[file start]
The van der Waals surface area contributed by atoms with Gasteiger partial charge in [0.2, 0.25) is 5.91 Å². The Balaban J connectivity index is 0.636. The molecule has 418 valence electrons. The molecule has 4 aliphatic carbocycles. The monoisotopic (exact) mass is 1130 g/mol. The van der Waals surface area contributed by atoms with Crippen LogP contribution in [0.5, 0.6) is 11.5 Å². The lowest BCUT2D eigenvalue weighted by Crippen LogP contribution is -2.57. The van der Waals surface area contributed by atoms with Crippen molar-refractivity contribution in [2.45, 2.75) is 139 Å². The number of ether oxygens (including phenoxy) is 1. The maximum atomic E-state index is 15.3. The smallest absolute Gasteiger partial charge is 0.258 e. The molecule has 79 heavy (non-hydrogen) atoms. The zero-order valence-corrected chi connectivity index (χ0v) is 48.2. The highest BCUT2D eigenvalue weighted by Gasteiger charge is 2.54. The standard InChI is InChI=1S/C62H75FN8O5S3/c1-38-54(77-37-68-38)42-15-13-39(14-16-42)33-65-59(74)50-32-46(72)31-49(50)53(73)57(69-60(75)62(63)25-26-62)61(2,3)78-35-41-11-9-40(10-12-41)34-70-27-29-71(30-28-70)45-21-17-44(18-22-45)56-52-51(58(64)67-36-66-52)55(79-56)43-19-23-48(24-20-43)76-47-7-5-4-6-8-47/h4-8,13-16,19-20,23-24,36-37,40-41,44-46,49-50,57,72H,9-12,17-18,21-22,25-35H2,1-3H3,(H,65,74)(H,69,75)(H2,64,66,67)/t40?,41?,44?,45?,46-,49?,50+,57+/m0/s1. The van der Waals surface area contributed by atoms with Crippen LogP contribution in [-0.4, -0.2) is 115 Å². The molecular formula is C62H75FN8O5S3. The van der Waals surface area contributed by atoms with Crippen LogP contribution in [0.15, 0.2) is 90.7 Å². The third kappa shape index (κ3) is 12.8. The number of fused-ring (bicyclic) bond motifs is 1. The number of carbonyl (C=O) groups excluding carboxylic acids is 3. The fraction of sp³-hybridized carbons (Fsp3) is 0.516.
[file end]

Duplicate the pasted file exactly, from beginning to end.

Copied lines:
The van der Waals surface area contributed by atoms with Gasteiger partial charge in [0.2, 0.25) is 5.91 Å². The Balaban J connectivity index is 0.636. The molecule has 418 valence electrons. The molecule has 4 aliphatic carbocycles. The monoisotopic (exact) mass is 1130 g/mol. The van der Waals surface area contributed by atoms with Crippen LogP contribution in [0.5, 0.6) is 11.5 Å². The lowest BCUT2D eigenvalue weighted by Crippen LogP contribution is -2.57. The van der Waals surface area contributed by atoms with Crippen molar-refractivity contribution in [2.45, 2.75) is 139 Å². The number of ether oxygens (including phenoxy) is 1. The maximum atomic E-state index is 15.3. The smallest absolute Gasteiger partial charge is 0.258 e. The molecule has 79 heavy (non-hydrogen) atoms. The zero-order valence-corrected chi connectivity index (χ0v) is 48.2. The highest BCUT2D eigenvalue weighted by Gasteiger charge is 2.54. The standard InChI is InChI=1S/C62H75FN8O5S3/c1-38-54(77-37-68-38)42-15-13-39(14-16-42)33-65-59(74)50-32-46(72)31-49(50)53(73)57(69-60(75)62(63)25-26-62)61(2,3)78-35-41-11-9-40(10-12-41)34-70-27-29-71(30-28-70)45-21-17-44(18-22-45)56-52-51(58(64)67-36-66-52)55(79-56)43-19-23-48(24-20-43)76-47-7-5-4-6-8-47/h4-8,13-16,19-20,23-24,36-37,40-41,44-46,49-50,57,72H,9-12,17-18,21-22,25-35H2,1-3H3,(H,65,74)(H,69,75)(H2,64,66,67)/t40?,41?,44?,45?,46-,49?,50+,57+/m0/s1. The van der Waals surface area contributed by atoms with Crippen LogP contribution in [-0.4, -0.2) is 115 Å². The molecular formula is C62H75FN8O5S3. The van der Waals surface area contributed by atoms with Crippen LogP contribution in [0.15, 0.2) is 90.7 Å². The third kappa shape index (κ3) is 12.8. The number of fused-ring (bicyclic) bond motifs is 1. The number of carbonyl (C=O) groups excluding carboxylic acids is 3. The fraction of sp³-hybridized carbons (Fsp3) is 0.516.